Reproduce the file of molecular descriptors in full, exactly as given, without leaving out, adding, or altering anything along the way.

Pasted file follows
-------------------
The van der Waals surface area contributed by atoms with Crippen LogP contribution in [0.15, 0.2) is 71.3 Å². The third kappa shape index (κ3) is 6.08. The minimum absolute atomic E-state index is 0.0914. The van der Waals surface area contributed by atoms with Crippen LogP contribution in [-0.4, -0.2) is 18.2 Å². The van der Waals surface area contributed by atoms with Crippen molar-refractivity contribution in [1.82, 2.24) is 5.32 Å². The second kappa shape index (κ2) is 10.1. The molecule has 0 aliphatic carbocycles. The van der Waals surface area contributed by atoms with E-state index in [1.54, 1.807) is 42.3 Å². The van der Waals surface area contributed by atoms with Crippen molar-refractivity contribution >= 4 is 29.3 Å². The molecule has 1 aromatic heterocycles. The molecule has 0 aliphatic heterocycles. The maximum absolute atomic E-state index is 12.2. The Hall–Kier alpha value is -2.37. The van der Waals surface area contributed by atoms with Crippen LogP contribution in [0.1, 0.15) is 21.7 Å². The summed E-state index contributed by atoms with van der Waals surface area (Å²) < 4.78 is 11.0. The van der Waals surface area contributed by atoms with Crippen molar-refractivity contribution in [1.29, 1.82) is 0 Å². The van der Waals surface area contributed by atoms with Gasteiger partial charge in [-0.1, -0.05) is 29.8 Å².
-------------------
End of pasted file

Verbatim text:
The van der Waals surface area contributed by atoms with Crippen LogP contribution in [0.15, 0.2) is 71.3 Å². The third kappa shape index (κ3) is 6.08. The minimum absolute atomic E-state index is 0.0914. The van der Waals surface area contributed by atoms with Crippen LogP contribution in [-0.4, -0.2) is 18.2 Å². The van der Waals surface area contributed by atoms with Crippen molar-refractivity contribution in [1.82, 2.24) is 5.32 Å². The second kappa shape index (κ2) is 10.1. The molecule has 0 aliphatic carbocycles. The van der Waals surface area contributed by atoms with E-state index in [1.54, 1.807) is 42.3 Å². The van der Waals surface area contributed by atoms with Crippen molar-refractivity contribution >= 4 is 29.3 Å². The molecule has 1 aromatic heterocycles. The molecule has 0 aliphatic heterocycles. The maximum absolute atomic E-state index is 12.2. The Hall–Kier alpha value is -2.37. The van der Waals surface area contributed by atoms with Crippen LogP contribution in [0.1, 0.15) is 21.7 Å². The summed E-state index contributed by atoms with van der Waals surface area (Å²) < 4.78 is 11.0. The van der Waals surface area contributed by atoms with Crippen molar-refractivity contribution in [1.29, 1.82) is 0 Å². The van der Waals surface area contributed by atoms with Gasteiger partial charge in [-0.1, -0.05) is 29.8 Å².